In response to the fourth question on the precise mandate of the TKDL, the response indicates that the TKDL’s mandate is limited to “establishing all steps necessary for establishing prior art on Ayurveda, Unani, Siddha etc. at International Patent Offices before grant of patent”. However as explained in this earlier guest post, TKDL is actively examining patent applications filed before the EPO and providing inputs to the EPO. While there is nothing per se objectionable to this practice, there is the question of establishing the basis of such an action in the law. TKDL has to function within the parameters of the law that has established it. If the RTI response is correct in stating that the TKDL is supposed to only create a database, on what basis is the management of TKDL intervening in the patent examination process before the EPO? Moreover, if the TKDL is to be used in such a proactive manner, it should be removed from the purview of the CSIR because of a blatant conflict of interest since as explained in an earlier post CSIR is filing for a large number of patents in foreign countries.
The fifth question pertained to certain copyright issues surrounding the TKDL. The TKDL project is basically the collation of all TK information available in India, into a single digitized database with the available information being translated into several different foreign languages. Basically, it is the TK equivalent of the Google Book project. It was an ambitious project by any standard. As per the TKDL website, the source of most information in the TKDL is various books published on the subject. A bulk of the information appears to have been sourced from 151 books on Ayurveda, 33 books on Unnani, 137 books on Siddha & 38 books on Yoga. Several of these publications are quite recent and involve an element of creativity in the sense that they are translations or compilations of existing information which can be protected as literary works under the Copyright Act, 1957. The question that I had posed to CSIR was whether permission had been taken from the copyright owners before these books had been digitized and translated. CSIR’s answer was quite surprising. They stated that the text of these books date back to several hundred years, up to 2500 BC therefore putting all these texts outside the purview of copyright laws. The implied answer therefore is that CSIR does not require to negotiate for any permission with the copyright owners.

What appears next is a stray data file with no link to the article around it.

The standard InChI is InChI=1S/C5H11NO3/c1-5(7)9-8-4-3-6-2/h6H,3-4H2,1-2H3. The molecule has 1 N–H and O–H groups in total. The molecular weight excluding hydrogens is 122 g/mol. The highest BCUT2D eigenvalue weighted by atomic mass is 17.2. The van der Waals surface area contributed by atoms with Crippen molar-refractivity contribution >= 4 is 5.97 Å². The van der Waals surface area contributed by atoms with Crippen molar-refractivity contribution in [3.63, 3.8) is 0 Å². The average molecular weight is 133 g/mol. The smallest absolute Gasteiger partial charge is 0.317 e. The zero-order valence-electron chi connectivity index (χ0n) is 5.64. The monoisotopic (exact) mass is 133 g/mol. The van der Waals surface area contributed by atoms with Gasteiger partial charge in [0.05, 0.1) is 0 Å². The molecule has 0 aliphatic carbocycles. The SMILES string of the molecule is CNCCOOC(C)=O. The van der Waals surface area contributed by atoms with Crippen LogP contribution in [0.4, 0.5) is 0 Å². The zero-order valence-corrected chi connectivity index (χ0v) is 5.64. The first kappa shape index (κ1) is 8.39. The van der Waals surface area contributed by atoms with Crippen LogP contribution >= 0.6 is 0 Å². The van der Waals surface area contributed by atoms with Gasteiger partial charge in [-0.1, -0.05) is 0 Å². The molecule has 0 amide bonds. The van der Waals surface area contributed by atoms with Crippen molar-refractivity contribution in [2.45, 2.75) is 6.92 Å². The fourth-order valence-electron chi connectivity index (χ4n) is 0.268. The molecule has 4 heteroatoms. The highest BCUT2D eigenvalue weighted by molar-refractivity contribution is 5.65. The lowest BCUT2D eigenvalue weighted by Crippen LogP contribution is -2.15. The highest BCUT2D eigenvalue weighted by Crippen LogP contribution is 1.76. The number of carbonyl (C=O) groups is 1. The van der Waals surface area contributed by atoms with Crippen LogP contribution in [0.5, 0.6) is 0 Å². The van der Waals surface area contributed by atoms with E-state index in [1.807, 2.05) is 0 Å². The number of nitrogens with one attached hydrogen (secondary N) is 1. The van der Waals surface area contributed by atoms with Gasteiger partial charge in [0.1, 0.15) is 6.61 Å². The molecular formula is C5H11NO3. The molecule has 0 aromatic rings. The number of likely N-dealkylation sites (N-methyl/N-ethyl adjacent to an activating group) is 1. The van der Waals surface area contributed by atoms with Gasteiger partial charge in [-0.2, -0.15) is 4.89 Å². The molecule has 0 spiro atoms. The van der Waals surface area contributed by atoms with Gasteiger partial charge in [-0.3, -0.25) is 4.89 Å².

For the reasons already explained above, this understanding is completely flawed. As the TKDL website itself indicates, several of those books are translations or new compilations published only in the nineties. All such works will have individual copyrights in them. While the Copyright Act, 1957 may be viewed as an unnecessary hindrance, it is the law of the land. It is most regrettable that while CSIR spends crores of public money in protecting its own intellectual property, it does not deem it necessary to take the permission of private citizens before using their intellectual property.
An ancillary issue at this stage is whether the publishers of these books can sue even the USPTO and the EPO for using such a database which appears to have seriously violated several international copyright treaties. This is of course an academic question since it is unlikely that these publishers will ever sue the USPTO or the EPO.